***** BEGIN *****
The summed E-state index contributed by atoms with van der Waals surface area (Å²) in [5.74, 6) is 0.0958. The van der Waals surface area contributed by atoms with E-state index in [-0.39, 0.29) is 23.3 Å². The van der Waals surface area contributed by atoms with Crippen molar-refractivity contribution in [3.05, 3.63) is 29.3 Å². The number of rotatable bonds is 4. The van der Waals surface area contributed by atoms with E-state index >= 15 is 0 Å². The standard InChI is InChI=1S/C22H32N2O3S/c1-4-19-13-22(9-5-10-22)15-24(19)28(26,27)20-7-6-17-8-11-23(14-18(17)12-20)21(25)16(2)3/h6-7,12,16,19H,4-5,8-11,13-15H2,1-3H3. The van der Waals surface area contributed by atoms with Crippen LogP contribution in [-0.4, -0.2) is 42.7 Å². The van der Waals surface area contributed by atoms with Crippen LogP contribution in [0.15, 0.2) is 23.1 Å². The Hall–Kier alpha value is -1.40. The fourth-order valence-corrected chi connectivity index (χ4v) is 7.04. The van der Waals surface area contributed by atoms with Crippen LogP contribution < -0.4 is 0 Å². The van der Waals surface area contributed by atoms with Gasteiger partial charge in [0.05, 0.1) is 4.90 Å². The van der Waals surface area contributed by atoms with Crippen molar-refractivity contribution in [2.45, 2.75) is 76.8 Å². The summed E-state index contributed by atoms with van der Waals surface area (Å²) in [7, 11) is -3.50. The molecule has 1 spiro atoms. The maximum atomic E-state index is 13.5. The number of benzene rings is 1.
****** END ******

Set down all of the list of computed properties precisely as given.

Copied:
The summed E-state index contributed by atoms with van der Waals surface area (Å²) in [5.74, 6) is 0.0958. The van der Waals surface area contributed by atoms with E-state index in [-0.39, 0.29) is 23.3 Å². The van der Waals surface area contributed by atoms with Crippen molar-refractivity contribution in [3.05, 3.63) is 29.3 Å². The number of rotatable bonds is 4. The van der Waals surface area contributed by atoms with E-state index >= 15 is 0 Å². The standard InChI is InChI=1S/C22H32N2O3S/c1-4-19-13-22(9-5-10-22)15-24(19)28(26,27)20-7-6-17-8-11-23(14-18(17)12-20)21(25)16(2)3/h6-7,12,16,19H,4-5,8-11,13-15H2,1-3H3. The van der Waals surface area contributed by atoms with Crippen LogP contribution in [-0.4, -0.2) is 42.7 Å². The van der Waals surface area contributed by atoms with Crippen LogP contribution in [0.15, 0.2) is 23.1 Å². The Hall–Kier alpha value is -1.40. The fourth-order valence-corrected chi connectivity index (χ4v) is 7.04. The van der Waals surface area contributed by atoms with Crippen LogP contribution < -0.4 is 0 Å². The van der Waals surface area contributed by atoms with Gasteiger partial charge in [0.05, 0.1) is 4.90 Å². The van der Waals surface area contributed by atoms with Crippen molar-refractivity contribution in [2.45, 2.75) is 76.8 Å². The summed E-state index contributed by atoms with van der Waals surface area (Å²) in [7, 11) is -3.50. The molecule has 1 spiro atoms. The maximum atomic E-state index is 13.5. The number of benzene rings is 1.